Why is the toilet also called a toilet?


There is no doubt: it is better to avoid using the word cease to indicate the toilet. Nowadays, in fact, cessation is a word considered synonymous with something unpleasant and vulgar.

WC for all tastes

Secluded places. And yet, this vulgarization of the name of the cabinet - an invention so important that in 2013 the United Nations General Assembly established that November 19 is The Cabinet Day - actually has a neutral origin: it derives from the Latin secessus, translatable as secluded, and is due to the fact that the toilets usually stood in isolated and withdrawn places (hence also the term withdrawn ).

Cessus, toilet, latrine This curiosity is taken from: Focus History D&R No. 5 (September 2019). | Focus History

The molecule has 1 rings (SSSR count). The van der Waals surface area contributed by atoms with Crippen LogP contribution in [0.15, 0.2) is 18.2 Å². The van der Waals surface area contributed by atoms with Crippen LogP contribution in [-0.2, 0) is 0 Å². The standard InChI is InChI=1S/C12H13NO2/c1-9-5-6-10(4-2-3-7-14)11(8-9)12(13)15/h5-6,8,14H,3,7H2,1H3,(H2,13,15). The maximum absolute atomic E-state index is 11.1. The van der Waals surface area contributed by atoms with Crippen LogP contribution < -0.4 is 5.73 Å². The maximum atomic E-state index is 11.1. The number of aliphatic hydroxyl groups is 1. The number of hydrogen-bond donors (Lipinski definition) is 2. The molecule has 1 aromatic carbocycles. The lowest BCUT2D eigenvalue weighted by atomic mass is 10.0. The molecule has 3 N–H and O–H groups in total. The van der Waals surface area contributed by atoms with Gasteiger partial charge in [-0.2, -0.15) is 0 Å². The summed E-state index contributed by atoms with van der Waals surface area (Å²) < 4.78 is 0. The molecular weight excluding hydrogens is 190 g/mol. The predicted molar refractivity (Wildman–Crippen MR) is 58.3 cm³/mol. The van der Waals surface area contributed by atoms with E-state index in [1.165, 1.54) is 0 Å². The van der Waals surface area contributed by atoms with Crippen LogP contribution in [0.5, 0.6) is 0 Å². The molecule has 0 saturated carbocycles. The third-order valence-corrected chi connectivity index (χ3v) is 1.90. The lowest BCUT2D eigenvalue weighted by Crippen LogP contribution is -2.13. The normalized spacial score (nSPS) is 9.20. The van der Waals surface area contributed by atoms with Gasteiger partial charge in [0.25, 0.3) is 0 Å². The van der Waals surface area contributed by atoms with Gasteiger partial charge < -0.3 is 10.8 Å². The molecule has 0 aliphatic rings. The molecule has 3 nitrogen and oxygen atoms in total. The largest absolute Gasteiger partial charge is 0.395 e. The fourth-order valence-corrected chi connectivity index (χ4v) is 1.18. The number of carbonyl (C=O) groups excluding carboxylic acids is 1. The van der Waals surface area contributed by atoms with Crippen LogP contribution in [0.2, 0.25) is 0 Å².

Like toilet, another name that is considered not very elegant is a latrine, but it too is born without a disparaging value: it derives from the Latin lavatrina, an expression that indicated any useful place to wash, including the bathroom (and, by extension, the toilet).

English and French. As for the term toilet, it derives from the English water closet, which translated means water closet (with reference to the flushing), while toilet comes from the French toile, that is the canvas with which the mirror cabinets used for personal care were covered.